SEARCHING FOR EVIDENCE OF INTROGRESSION OF EXOTIC GENES
B. SEARCHING FOR EVIDENCE OF INTROGRESSION OF EXOTIC GENES IN LANDRACES AND WILD RELATIVES OF THE CULTIVATED POTATOES
The future cultivation of transgenic potatoes in the Andes raises the concern of the possible presence of transgenes into the indigenous potato germplasm. Previous research publications have shown that such event could happen. However, many unknowns persist to be able to estimate the real frequency of such gene flow. Hence, we propose here to assess the likelihood of such introgression event by looking backwards. Indeed, we hypothesize that the introduction in the Andean agro-ecosystem of improved varieties bred with non-Andean germplasm may have, through gene flow, changed the original or native gene pool of native potato cultivars grown in the same or nearby fields, and also of wild species that are sexually compatible. We will therefore make an inventory of landraces and wild relatives that are commonly found at proximity of fields with commercial potato production in Peru. Leaf samples of these native potatoes will be tested for putative parentage with the commercial potato variety by using co-dominant DNA markers. Putative hybrids will then be tested for the presence of exotic genes or alleles by using probes or primers of private alleles of the Chilotanum Group of the cultivated potato S. tuberosum and wild species such as Solanum demissum. We expect this research to provide a realistic estimate of the gene flow frequency from improved varieties to native and wild relatives grown in the Andes.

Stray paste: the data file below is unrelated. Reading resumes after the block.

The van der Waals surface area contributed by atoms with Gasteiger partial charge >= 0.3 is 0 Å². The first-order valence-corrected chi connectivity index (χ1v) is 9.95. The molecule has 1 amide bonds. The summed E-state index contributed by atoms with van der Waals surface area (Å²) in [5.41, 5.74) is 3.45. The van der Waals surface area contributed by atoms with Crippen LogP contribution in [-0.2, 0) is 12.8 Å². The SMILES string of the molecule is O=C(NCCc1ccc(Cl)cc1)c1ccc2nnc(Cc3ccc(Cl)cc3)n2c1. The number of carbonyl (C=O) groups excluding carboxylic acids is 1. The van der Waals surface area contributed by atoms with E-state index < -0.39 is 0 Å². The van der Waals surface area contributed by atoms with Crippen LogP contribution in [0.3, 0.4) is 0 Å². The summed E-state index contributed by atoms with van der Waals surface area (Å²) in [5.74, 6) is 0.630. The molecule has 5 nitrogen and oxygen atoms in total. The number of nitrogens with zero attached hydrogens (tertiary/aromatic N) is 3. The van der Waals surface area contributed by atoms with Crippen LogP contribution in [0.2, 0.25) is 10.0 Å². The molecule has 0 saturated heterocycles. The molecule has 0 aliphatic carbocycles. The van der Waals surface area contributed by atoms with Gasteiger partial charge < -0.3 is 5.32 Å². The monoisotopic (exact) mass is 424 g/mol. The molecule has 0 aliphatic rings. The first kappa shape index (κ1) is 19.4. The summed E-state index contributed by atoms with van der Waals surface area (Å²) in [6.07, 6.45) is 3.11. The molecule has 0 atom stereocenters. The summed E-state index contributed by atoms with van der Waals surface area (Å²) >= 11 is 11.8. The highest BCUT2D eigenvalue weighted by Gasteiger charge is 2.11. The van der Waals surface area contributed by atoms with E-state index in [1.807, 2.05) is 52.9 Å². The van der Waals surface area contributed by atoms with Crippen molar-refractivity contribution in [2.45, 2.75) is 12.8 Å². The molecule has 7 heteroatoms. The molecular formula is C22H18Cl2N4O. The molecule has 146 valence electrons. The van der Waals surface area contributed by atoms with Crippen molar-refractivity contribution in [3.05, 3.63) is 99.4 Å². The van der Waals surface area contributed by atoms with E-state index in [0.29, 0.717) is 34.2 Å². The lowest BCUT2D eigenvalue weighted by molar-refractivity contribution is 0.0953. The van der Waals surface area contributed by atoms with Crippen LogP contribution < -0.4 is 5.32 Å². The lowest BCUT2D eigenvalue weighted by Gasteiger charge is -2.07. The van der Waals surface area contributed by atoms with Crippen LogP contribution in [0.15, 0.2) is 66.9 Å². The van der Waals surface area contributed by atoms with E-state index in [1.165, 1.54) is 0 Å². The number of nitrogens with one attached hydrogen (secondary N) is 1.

Contacto: Dr. Marc Ghislain - CENTRO INTERNACIONAL DE LA PAPA – CIP